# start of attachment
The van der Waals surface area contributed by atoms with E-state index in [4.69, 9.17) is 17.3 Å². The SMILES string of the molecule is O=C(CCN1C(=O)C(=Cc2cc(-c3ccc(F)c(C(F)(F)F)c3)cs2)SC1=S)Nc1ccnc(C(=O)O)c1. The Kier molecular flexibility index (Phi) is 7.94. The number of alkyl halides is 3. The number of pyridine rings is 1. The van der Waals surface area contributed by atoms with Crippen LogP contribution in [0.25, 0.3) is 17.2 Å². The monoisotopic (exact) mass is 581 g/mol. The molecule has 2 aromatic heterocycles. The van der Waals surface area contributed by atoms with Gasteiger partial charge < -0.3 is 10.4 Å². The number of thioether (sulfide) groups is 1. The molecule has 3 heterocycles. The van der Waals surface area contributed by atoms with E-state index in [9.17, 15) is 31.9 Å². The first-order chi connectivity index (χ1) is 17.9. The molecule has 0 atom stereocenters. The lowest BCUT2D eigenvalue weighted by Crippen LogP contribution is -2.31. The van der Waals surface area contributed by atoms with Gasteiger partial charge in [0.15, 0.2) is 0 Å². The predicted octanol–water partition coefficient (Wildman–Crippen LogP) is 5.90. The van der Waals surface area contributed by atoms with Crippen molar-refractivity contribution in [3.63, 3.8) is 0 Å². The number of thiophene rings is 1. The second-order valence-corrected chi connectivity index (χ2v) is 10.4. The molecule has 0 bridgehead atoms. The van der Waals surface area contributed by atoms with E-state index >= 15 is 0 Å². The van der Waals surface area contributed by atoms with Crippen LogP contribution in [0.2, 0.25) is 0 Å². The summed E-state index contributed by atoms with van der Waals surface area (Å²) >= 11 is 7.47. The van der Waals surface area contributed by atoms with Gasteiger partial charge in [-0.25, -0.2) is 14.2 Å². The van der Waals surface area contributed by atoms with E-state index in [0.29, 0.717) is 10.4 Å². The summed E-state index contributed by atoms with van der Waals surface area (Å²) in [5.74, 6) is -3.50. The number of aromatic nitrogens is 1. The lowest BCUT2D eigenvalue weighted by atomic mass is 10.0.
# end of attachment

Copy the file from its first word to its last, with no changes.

The van der Waals surface area contributed by atoms with E-state index in [4.69, 9.17) is 17.3 Å². The SMILES string of the molecule is O=C(CCN1C(=O)C(=Cc2cc(-c3ccc(F)c(C(F)(F)F)c3)cs2)SC1=S)Nc1ccnc(C(=O)O)c1. The Kier molecular flexibility index (Phi) is 7.94. The number of alkyl halides is 3. The number of pyridine rings is 1. The van der Waals surface area contributed by atoms with Crippen LogP contribution in [0.25, 0.3) is 17.2 Å². The monoisotopic (exact) mass is 581 g/mol. The molecule has 2 aromatic heterocycles. The van der Waals surface area contributed by atoms with Gasteiger partial charge < -0.3 is 10.4 Å². The number of thioether (sulfide) groups is 1. The molecule has 3 heterocycles. The van der Waals surface area contributed by atoms with E-state index in [9.17, 15) is 31.9 Å². The first-order chi connectivity index (χ1) is 17.9. The molecule has 0 atom stereocenters. The lowest BCUT2D eigenvalue weighted by Crippen LogP contribution is -2.31. The van der Waals surface area contributed by atoms with Gasteiger partial charge in [0.15, 0.2) is 0 Å². The predicted octanol–water partition coefficient (Wildman–Crippen LogP) is 5.90. The van der Waals surface area contributed by atoms with Crippen molar-refractivity contribution in [3.63, 3.8) is 0 Å². The number of thiophene rings is 1. The second-order valence-corrected chi connectivity index (χ2v) is 10.4. The molecule has 0 bridgehead atoms. The van der Waals surface area contributed by atoms with E-state index >= 15 is 0 Å². The van der Waals surface area contributed by atoms with Crippen LogP contribution in [0.2, 0.25) is 0 Å². The summed E-state index contributed by atoms with van der Waals surface area (Å²) >= 11 is 7.47. The van der Waals surface area contributed by atoms with Gasteiger partial charge in [-0.25, -0.2) is 14.2 Å². The van der Waals surface area contributed by atoms with E-state index in [0.29, 0.717) is 10.4 Å². The summed E-state index contributed by atoms with van der Waals surface area (Å²) in [5.74, 6) is -3.50. The number of aromatic nitrogens is 1. The lowest BCUT2D eigenvalue weighted by atomic mass is 10.0.